The Water Page – Water Companies – Urban and Rural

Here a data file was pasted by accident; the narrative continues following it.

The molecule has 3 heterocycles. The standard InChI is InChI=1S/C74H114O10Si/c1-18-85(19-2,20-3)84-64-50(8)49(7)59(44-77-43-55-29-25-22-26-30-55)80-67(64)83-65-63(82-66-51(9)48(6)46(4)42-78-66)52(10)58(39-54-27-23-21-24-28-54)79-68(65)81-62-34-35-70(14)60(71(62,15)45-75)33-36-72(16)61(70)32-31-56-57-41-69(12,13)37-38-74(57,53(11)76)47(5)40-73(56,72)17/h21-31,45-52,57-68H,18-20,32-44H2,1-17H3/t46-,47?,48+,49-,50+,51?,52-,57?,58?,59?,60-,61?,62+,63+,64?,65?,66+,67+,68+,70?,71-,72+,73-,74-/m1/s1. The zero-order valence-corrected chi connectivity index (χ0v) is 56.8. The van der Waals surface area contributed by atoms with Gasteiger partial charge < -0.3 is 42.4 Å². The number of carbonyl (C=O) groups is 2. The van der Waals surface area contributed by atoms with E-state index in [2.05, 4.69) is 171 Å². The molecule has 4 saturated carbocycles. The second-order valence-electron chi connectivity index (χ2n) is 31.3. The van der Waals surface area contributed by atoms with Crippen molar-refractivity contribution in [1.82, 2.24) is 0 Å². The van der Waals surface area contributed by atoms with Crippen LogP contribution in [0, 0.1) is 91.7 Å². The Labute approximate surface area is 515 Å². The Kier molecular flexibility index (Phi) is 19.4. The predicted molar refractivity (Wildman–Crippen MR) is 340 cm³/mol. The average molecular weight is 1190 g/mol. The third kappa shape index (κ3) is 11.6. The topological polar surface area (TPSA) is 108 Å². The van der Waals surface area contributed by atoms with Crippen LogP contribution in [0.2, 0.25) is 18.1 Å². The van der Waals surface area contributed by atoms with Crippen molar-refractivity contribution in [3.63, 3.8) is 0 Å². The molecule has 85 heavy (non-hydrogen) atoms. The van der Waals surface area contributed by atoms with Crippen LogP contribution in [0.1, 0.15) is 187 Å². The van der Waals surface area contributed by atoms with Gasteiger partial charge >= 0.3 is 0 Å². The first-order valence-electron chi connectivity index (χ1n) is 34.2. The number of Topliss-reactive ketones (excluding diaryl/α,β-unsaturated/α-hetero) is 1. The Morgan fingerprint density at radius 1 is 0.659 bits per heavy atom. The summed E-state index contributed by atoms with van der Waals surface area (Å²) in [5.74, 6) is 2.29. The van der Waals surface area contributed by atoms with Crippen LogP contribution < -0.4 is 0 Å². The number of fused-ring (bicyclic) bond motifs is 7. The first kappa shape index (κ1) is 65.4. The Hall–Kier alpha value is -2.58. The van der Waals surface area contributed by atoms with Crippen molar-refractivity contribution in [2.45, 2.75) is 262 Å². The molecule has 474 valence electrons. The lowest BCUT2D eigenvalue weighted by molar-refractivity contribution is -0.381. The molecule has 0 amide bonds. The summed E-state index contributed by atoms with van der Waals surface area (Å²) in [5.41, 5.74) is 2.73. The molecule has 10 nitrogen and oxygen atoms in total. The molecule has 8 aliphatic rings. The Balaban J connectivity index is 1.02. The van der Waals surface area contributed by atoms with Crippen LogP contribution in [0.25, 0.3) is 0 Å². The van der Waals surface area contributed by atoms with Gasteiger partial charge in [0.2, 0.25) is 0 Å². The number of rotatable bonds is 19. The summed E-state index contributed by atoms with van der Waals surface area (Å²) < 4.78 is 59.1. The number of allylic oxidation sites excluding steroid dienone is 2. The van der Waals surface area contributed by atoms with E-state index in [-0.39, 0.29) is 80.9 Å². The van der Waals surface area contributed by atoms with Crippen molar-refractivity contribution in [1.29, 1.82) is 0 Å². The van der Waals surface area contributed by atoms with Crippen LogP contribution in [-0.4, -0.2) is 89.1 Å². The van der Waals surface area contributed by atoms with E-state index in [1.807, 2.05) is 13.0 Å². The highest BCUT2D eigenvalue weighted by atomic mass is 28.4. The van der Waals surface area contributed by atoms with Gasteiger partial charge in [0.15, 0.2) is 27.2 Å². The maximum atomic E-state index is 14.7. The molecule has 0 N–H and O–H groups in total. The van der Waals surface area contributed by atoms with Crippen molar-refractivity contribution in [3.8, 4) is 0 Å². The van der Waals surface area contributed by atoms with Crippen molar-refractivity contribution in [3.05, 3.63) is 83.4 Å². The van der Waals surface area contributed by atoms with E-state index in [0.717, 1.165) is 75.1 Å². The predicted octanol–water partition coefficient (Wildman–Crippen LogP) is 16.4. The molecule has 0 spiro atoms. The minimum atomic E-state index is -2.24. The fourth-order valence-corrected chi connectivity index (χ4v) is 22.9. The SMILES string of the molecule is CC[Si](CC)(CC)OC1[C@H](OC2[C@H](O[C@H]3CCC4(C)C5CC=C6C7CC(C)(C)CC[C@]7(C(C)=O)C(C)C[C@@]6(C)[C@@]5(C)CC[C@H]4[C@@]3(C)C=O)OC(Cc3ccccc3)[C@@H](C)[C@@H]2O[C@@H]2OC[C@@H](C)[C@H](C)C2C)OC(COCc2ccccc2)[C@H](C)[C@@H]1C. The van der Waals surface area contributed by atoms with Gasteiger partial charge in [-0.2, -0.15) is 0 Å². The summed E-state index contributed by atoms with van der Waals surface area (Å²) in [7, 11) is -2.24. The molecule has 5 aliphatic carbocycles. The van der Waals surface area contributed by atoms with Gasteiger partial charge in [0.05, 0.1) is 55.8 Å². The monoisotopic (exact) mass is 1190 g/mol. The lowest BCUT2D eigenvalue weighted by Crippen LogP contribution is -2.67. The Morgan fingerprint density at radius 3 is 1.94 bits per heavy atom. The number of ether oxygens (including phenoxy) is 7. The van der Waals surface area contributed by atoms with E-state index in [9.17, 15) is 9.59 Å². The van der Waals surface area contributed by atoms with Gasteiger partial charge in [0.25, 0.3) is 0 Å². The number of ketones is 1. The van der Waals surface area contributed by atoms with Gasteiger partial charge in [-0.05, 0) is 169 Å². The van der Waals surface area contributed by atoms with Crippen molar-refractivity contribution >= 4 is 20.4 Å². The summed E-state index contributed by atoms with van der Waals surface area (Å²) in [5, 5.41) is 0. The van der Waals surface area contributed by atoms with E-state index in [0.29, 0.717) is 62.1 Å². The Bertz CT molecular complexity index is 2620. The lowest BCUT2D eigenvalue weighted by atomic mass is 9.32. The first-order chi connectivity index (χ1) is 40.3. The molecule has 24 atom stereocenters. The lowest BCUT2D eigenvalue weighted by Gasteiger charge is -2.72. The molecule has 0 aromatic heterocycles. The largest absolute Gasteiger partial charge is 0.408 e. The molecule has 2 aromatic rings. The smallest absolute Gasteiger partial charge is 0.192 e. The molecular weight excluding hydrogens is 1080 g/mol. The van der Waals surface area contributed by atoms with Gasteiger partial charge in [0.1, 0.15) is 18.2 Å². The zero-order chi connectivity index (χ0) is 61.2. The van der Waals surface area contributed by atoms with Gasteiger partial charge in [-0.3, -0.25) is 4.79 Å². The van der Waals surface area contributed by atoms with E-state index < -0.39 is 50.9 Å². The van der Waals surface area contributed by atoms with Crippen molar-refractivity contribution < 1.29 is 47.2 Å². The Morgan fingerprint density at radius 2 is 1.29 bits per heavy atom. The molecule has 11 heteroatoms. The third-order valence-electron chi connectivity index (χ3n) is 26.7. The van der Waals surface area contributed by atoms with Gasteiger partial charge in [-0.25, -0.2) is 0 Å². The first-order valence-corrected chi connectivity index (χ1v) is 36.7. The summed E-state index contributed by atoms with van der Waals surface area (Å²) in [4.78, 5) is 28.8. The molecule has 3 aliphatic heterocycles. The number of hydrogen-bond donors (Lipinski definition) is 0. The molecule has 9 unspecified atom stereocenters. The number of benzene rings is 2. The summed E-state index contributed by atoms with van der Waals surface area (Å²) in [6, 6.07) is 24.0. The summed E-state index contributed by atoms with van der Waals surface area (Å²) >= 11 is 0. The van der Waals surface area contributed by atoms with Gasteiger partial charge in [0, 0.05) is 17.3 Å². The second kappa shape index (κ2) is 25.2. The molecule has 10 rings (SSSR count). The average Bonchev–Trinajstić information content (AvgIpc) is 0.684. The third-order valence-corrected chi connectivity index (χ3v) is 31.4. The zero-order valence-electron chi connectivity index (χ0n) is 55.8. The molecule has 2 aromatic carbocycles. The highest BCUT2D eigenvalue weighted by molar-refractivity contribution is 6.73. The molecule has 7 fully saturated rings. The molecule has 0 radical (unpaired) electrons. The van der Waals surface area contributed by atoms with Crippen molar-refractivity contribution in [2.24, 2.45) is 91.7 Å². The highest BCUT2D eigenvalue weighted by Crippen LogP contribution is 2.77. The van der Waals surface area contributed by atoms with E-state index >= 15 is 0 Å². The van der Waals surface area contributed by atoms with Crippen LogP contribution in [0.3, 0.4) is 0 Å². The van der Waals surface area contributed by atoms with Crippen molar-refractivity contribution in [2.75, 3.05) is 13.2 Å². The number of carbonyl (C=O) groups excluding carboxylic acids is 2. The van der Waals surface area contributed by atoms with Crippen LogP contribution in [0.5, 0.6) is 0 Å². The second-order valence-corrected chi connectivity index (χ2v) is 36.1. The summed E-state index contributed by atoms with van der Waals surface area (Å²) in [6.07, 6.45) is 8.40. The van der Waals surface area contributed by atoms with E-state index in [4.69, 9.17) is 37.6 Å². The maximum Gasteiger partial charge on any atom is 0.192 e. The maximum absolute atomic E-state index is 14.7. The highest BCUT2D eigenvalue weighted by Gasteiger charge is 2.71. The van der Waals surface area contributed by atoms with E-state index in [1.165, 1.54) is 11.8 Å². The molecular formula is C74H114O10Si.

Special Features  Regional trends in project types The previous section looked at the various contract types which private companies enter into with public authorities. These contracts have varying amounts of private and public control over assets and management. Linked with this are the different project types which private companies get involved in. These include:• Management only – the infrastructure is already in place and the private company takes over the operation and management of it for a set period of time. Most common form of contracts – Management, Lease, Service. • Concessions, with investment – operation and management contract for existing infrastructure accompanied by major investments from the private company. Most common form of contracts – BOT, BOO, BOOT, Concession.• Greenfield projects – the private company builds new infrastructure from scratch. Contracts are usually one of the BOT variations.• Divestiture – the private company invests in an equity stake of the utility, either owning it outright or in partnership with other companies or the state. One striking feature of the water and sewerage sector is the dominance of concessions compared with other forms of private participation. Concessions are attractive to governments because they place full operational and investment responsibilities, and associated commercial and investment risk, with the private sector, maximizing potential benefits from efficiency gains and access to private sector financing. DEVELOPING COUNTRIES, BY TYPE OF CONTRACT, 1990–97Developed countries vary in the type of projects and contracts they entered into with private companies to supply water and sanitation services. France typically operates on the system of handing out management contracts to private companies. All the assets and infrastructure are built and owned by the local municipality. Increasingly, concession projects are being entered into, where the private company is responsible for some portion of capital investment in the infrastructure. Germany has started getting more private involvement in water and sanitation through divestitures in state utilities. One of the largest so far is in the Berliner WasserBetriebe, with Vivendi holding 49.9% of the shares and the local government the rest. In this way ultimate control is, theoretically, kept public. Britain is the only country which has gone for 100% divestiture of water and sanitation companies to the private sector. These companies were formed in 1989 and floated on the stock exchange. The USA has public utility corporations which are privately managed but publicly owned. All the assets remain in the public sector. Often private finance, in the form of bonds, is relied upon. There is a trend towards increased private sector involvement and control such as through BOT contracts. The Netherlands also has publicly owned but privately managed water utilities. Privatisation Vs Corporatisation In this model the government is still responsible for the provision of water services, but can raise money on commercial capital markets to do so. Frequently this money is raised through bond issues. This allows members of the public to invest in the utility in order for it to finance capital as well as O&M costs. The problem for developing countries is that, frequently, their local capital markets are not well developed. This makes it difficult for them to raise money through issuing bonds (see box alongside). The result is that governments are forced to either borrow internationally or invite private companies to invest in the utility.Once this happens the situation moves into the realm of PPP of one sort or another. Development assistance from the World Bank is often tied to the condition that services will be privatised. Frequently the result is that countries have little choice, other than to call in private companies. As the private company will be taking on a portion of risk when it makes a capital investment in the water sector, it will want some form of control as security. Depending on the level of investment to be made the company will be granted control over water and sanitation for anything from 2 to 30 years. The extent and duration of the control will be dependent on the contract and project type, as discussed above.Full-scale PPP is the joint ownership of water assets and co-responsibility for the provision of water services. The public and private sector investors can either form a new company or share ownership of an existing one. Under PPP joint ventures, the government remains the ultimate regulator, but it also is an active shareholder in the operating company. From this position, it may share in the operating company’s profits and help ensure the wider political acceptability of its efforts. The private sector partner often has the primary responsibility for performing daily management operations.Joint ventures require that both parties accept the idea of shared risk and shared reward. Each must be willing to make quantifiable contributions throughout the project development and implementation process. Different approaches to financing can be used depending on the nature of the services to be performed – varying from those under service contracts to those resembling concessions. Joint ventures combine the advantages of the private sector – dynamism, access to finance, knowledge of technologies, managerial efficiency, and entrepreneurial sprit –with the social responsibility, environmental awareness, local knowledge, and job generation concerns of the public sector. Under a joint venture, both the public and private sector partners have invested in the company and therefore both have a strong interest in seeing the venture work. This can allow for better conflict management. Full responsibility for investments and operations gives the public and private sector partners a large incentive to make efficient investment decisions and to develop innovative technological solutions, since any gains in efficiency will directly increase their joint returns. Early participation by the public and private sector partners allows for greater innovation and flexibility in project planning and helps ensure that both the public and private partners are able to optimize their goals. Early dialogue between the public and private sector partners can help reduce the transaction costs associated with more traditional tendering processes. Kelantan, Malaysia: State Government Buys Back Privatized Water Supply Thames Water has agreed to sell its entire 70% equity in Kelantan Water for MYR 50 million (EUR 12.4 million) to the Kelantan State Government. Kelantan Water was set up as a joint venture between state agency Yayasan Kelantan Darulnaim (30% equity) and Thames Water (UK) in 1995. Burdened with debts of over MYR 100 million, the company was unable to implement any pipe infrastructure works, bringing housing and commercial projects in the state to a standstill. The people in the state also had to endure low pressure, disruptions and unhygienic water supply. The Prime Minister has offered a MYR 600 million (EUR 149 million) soft loan to the Kelantan government to solve the current water crisis. Source: OECD Report, 2000The government’s continuing regulatory responsibilities may lead to a conflict of interest in maintaining both public accountability and an eye on maximizing returns to the venture. This can increase the risk of political interference and reduce potential gains from private sector management. Private sector organizations tend to focus on the “bottom lineâ€ – governments on the process. These differences are often manifested in the timetables each sector considers reasonable and can create barriers during project development.